A common theme in most of Kevin Schmidt’s work is taking things out of their expected environment and placing them in a culturally alien environment. The selected works of his from the past decade that make up Commons, his exhibit in the Kamloops Art Gallery, are no exception.
On one wall of the gallery is a blown up image of a wooden billboard in which Schmidt etched some apocalyptic phrases from the Book of Revelations. He drove north and put the billboard up in the Northwest Passage, where it would only be seen by a handful of boats that pass through.
Another video installation, called “EDM House,” features a house built in 1905 that Schmidt covered in Christmas lights. The artist painstakingly synced the lights to a ‘90s influenced EDM track. In the description of the piece Schmidt says that creating a digital brand today is as necessary for survival as developing land used to be when the house was originally built.
Experiencing this piece was slightly bizarre, with the juxtaposition of the house and the thumping music. Perhaps it’s a sign of my youth, but I found myself searching the description placard for the name of the looping track (it was not provided).
A subtler piece is a series of five photos of a 1984 Chevrolet Caprice. At first glance the images of a station wagon parked in front of some absolutely gorgeous landscapes seem out of place, which, as it turns out, is Schmidt’s whole point. The description card is strategically placed so that you have to pass all the photos without knowing the context. The point of this piece is that the photos are done in the style of an ad you might see in a magazine, and Schmidt takes them out of the commercial space and places them in a museum, blurring the lines between “authentic” art and corporate productions.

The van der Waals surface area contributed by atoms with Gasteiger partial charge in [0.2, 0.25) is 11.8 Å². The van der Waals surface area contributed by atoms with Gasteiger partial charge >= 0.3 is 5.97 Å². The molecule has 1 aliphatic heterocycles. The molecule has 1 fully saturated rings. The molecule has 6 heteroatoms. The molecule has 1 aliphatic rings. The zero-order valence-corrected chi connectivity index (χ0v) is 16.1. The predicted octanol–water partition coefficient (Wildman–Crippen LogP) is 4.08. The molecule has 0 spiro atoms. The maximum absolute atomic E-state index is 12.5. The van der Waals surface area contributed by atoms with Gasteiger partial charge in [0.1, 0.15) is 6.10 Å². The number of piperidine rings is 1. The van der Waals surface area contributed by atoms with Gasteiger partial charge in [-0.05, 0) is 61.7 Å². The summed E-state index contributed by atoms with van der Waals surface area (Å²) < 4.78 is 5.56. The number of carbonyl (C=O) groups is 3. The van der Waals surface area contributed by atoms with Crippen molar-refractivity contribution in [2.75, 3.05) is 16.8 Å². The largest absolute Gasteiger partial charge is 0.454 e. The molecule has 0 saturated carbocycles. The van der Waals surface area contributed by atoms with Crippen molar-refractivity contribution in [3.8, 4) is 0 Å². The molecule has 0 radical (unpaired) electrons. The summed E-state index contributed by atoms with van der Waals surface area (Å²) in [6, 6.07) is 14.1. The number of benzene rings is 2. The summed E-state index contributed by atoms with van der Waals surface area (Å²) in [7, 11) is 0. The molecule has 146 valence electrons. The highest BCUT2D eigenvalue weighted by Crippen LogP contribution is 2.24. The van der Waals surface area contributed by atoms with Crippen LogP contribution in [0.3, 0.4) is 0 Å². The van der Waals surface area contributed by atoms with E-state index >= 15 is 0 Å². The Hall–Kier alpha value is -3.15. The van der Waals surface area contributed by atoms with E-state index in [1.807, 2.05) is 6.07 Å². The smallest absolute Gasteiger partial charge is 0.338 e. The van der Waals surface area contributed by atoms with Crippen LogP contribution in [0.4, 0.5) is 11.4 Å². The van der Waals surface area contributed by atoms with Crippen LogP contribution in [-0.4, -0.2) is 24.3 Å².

All of Schmidt’s work is very do it yourself. He built his own projector and his own camera, and made the billboard by hand. Each of the projected pieces are in self-contained rooms and he made a makeshift dark viewing room that looks a bit like an igloo because he needed one more than the space had. While the actual creations aren’t very polished looking, they are fully functional and show that you can create pretty much anything you put your mind to.
The least impactful piece for me was actually the one I most looked forward to seeing. Schmidt rigged a homemade camera up to a weather balloon, and took a photograph of Earth from near space. The photo is impressive, but it lacks the juxtaposition that characterizes his other pieces. There were also a series of watercolours which, while beautiful, seemed out of place and message-less.
Otherwise, Kevin Schmidt’s work is thought-provoking and just beautiful to look at. Commons will be in the Kamloops Art Gallery’s central gallery until Jan. 2.